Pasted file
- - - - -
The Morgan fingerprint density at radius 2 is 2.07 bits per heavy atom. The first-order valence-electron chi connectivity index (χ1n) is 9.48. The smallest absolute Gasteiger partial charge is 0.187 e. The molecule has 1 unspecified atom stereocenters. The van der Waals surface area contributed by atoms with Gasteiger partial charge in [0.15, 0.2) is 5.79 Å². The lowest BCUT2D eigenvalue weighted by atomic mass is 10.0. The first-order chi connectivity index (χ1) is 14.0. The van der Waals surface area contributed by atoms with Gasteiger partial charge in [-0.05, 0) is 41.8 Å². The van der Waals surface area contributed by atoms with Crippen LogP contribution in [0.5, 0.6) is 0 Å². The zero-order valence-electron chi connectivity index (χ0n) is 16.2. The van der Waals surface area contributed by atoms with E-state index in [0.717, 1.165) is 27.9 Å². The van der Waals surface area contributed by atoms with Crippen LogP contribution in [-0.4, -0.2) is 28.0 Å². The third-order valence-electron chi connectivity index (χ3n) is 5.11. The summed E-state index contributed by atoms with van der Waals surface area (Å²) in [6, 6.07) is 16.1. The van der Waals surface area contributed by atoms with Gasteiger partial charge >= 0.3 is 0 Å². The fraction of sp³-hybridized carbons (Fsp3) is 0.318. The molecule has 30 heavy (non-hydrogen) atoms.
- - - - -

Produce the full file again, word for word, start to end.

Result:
The Morgan fingerprint density at radius 2 is 2.07 bits per heavy atom. The first-order valence-electron chi connectivity index (χ1n) is 9.48. The smallest absolute Gasteiger partial charge is 0.187 e. The molecule has 1 unspecified atom stereocenters. The van der Waals surface area contributed by atoms with Gasteiger partial charge in [0.15, 0.2) is 5.79 Å². The lowest BCUT2D eigenvalue weighted by atomic mass is 10.0. The first-order chi connectivity index (χ1) is 14.0. The van der Waals surface area contributed by atoms with Gasteiger partial charge in [-0.05, 0) is 41.8 Å². The van der Waals surface area contributed by atoms with Crippen LogP contribution in [0.5, 0.6) is 0 Å². The zero-order valence-electron chi connectivity index (χ0n) is 16.2. The van der Waals surface area contributed by atoms with E-state index in [0.717, 1.165) is 27.9 Å². The van der Waals surface area contributed by atoms with Crippen LogP contribution in [-0.4, -0.2) is 28.0 Å². The third-order valence-electron chi connectivity index (χ3n) is 5.11. The summed E-state index contributed by atoms with van der Waals surface area (Å²) in [6, 6.07) is 16.1. The van der Waals surface area contributed by atoms with Gasteiger partial charge >= 0.3 is 0 Å². The fraction of sp³-hybridized carbons (Fsp3) is 0.318. The molecule has 30 heavy (non-hydrogen) atoms.